For what, I do not know: A short story

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When she passed by my window on Christmas Eve, a mere shadow, a palette of colors in a glass pane of condensation, I stopped eating and stared. The party flowed past me as the laughter and conversation fell on ears that no longer cared for them. I was alone on an island, searching for the sails of a ship from a bygone era.

It was as if a dream from a dream had marched in front of my eyes. So I stared at the window as if it were a strange sight, eyes wide, mouth closed and askew, wondering to myself what I had just seen. Something tugged at my gut — a wish, a memory, a past.

I stared.

And I followed it. I loosened my coat and scarf from the rack in the hallway. 

“I’m going out!” I called out to no one in particular and everyone that needed to know. I fiddled with the lock, sliding it out of the way on my third try. I gave the doorknob a twist and let the cold of the street wash over me.

I found myself out on the street, slightly underdressed and waiting for that certain je ne sais quoi that had summoned me here to begin with. I glanced up and down the silent street, hoping, for no reason I could name, that I still had a hope. A purple coat flapped in the breeze and I turned into the wind, leaving my footprints in the snow behind me, as I followed in the path a stranger.

I can’t say it wasn’t creepy, following someone in the dead of night, but it was the end of the year. If you’re going to choose a time for magic, there aren’t many better options. So I followed.

I glanced up and down the silent street, hoping, for no reason I could name, that I still had a hope.

The stars were coming out in full force from under the clouds, winking through the clear cold. I walked under street lamps, letting the path of that almost-familiar stranger lead me on.

We passed Churchmill Road, Alberr Strass and the train stop, but as much as I sped up, she — whoever she was — kept just ahead. Farther than a voice could carry on a cold winter’s evening, but close enough to make out the color of her hair tie.

The white elastic band held her hair, which was black, but not quite. Had it been day, it would have seemed as black as the night, but now that it was night, it was clear to see that it wasn’t. Dark brown, like the depths of a forest. She didn’t turn around.

We passed the local convenience store, Julia Street and the market. We were approaching the river as snow began to fall. The dust drifted down through the starlight and electric lamps, white and silent and vanishing into the night. The streetlights came in longer intervals, spreading their glow into ponds of light speckled by the shadows of snowflakes. Still, she kept going.

We reached the river and she turned upstream, leading me through the quiet of the dark toward the song of the slow-moving current. I pulled my scarf up around my nose to keep it from getting too pink. I zipped up my coat to ward off the incoming cold. The river swam by, pulling my thoughts with it, dragging me back to the warmth of the party I had come from.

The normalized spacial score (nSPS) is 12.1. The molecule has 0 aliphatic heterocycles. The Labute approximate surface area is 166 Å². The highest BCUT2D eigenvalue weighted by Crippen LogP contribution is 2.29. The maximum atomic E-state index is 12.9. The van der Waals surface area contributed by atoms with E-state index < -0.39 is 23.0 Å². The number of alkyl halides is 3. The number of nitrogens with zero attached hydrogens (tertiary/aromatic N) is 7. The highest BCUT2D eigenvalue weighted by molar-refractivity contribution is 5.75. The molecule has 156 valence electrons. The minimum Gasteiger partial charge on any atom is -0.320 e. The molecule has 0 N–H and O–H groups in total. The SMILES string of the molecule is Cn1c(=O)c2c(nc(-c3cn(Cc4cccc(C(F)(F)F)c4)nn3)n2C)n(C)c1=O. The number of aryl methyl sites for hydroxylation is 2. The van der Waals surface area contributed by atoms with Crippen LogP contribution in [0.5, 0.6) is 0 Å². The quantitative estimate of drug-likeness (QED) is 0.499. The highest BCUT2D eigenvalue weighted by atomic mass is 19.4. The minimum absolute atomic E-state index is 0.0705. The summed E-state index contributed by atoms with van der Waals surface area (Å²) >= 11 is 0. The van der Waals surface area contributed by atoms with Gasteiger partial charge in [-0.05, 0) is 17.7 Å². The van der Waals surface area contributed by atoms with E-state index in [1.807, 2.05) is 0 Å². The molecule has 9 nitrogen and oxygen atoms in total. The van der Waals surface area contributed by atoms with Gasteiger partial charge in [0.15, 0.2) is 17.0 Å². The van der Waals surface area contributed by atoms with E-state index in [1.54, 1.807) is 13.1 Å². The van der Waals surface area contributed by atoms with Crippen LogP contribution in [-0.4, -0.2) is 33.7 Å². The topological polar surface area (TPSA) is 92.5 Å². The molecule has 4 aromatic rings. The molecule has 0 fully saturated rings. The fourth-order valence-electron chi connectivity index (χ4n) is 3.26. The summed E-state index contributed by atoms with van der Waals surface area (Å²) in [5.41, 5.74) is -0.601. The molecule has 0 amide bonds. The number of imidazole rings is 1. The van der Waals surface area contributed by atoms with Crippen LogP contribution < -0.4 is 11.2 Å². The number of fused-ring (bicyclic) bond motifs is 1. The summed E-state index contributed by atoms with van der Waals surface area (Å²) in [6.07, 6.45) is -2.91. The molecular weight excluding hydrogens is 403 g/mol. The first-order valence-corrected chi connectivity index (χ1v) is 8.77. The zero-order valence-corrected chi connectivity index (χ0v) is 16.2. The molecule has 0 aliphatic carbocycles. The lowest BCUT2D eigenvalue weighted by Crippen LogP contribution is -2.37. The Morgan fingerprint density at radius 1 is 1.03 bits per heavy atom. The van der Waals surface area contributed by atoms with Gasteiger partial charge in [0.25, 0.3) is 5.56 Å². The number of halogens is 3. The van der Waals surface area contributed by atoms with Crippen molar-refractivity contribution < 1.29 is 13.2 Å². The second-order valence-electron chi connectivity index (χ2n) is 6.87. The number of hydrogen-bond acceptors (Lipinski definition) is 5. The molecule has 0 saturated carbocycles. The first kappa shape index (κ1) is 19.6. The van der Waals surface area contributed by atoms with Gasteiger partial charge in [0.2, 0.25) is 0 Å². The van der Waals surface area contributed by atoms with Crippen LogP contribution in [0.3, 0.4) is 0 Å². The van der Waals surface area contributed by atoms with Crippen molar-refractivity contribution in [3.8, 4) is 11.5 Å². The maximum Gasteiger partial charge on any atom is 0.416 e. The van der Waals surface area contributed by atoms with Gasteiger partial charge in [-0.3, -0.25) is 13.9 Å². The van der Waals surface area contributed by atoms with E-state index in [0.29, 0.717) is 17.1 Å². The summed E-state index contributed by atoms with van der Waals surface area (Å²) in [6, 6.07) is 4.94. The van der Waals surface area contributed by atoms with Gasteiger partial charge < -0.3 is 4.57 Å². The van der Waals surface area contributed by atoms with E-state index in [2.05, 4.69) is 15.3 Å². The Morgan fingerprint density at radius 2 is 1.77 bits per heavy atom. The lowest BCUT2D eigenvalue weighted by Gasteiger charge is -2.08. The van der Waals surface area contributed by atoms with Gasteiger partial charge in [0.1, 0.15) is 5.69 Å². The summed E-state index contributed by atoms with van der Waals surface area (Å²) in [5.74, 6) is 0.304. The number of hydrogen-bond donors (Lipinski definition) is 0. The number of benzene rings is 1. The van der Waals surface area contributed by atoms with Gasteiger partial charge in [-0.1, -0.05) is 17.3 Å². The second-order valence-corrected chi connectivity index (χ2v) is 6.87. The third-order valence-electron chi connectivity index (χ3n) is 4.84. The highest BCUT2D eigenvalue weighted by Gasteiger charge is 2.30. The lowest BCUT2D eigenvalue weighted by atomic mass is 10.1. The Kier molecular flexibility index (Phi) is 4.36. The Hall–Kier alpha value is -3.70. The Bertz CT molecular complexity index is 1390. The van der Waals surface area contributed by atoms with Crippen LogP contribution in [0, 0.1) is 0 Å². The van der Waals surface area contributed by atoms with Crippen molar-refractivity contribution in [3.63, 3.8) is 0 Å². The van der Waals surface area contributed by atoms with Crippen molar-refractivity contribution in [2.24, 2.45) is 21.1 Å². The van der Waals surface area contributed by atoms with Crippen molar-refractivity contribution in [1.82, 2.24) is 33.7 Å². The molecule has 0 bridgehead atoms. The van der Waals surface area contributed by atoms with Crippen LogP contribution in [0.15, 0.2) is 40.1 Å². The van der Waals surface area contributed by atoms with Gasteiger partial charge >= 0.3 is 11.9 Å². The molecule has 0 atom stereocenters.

Who was she? Where had she come from? Why in hell couldn’t I remember what I knew I knew about her?

A bridge slunk out of the night, stretching its frame over the dark waters. It was a narrow passage, wide enough for two travelers over the smooth banks of the riverbed. She turned again, and I leaned out ever so slightly to catch a glimpse of her face. In the snowy moonlight, I caught only brown eyes as she disappeared into the shadows beyond the streetlamps. 

The snow had settled on me, flakes hiding in my hair and sitting on my shoulders. I hurried, finally beginning to run, leaving a cloud of white behind me. If she made it to the other side, I would lose her entirely.

I reached the bridge’s entrance as the wind began to pick up, drawing a curtain of snow across the river. The oncoming storm was beginning to blur everything, blanketing the world and wishing it a good night. You could only just see through it.

The oncoming storm was beginning to blur everything, blanketing the world and wishing it a good night.

“I’m sorry!” I called out, squinting through the snow, “I’m sorry, but do I know you? Have we met?”

She stopped for a heartbeat. And then another. I stood frozen, alert only to the figure in front of me and the rhythm of my chest. She turned her body slightly, so that I could see just one of her eyes. Her gaze sliced through the snow, and for a moment it was just me, my heart and that singular eye.

“Have we?” she asked.

“I —” I paused, running one hand through my hair, “I don’t know.”

The idea of a smile played on her lips, and for a moment, for the barest second, I thought I saw a tear in her eye. But it had to have just been the snow.

“Maybe,” she said.

“How can I know?” I asked, raising my voice against the wind and the cold.

“You can’t,” she replied.

I paused. The snow fell. A smile came to her lips and then left. The streetlight flickered. She turned and walked toward the edge of the bridge. I took a step forward. The snow twisted above me, following the breeze through the air in spirals and knots while the river ran beneath me.

“Wait,” I called again, and she stopped, turning halfway once more, “Have a great new year!”

I waved as her silhouette was swallowed by the night.

 “You too!” echoed from the way she had gone.

I took another step forward and paused.

“See you around, I hope,” I whispered to the gathering cold.

I waved again as she faded into the growing opaqueness of the snow.

I stood for another heartbeat.

Then I shook myself, shrugging off the snow that had accumulated on my head and shoulders, and pulled the scarf up over my face again. I turned and walked back the way I had come, and an old newspaper flitted by my ear, blown up and away by the wind.

Jasper Kenzo Sundeen is the sports editor. Contact him at [email protected].

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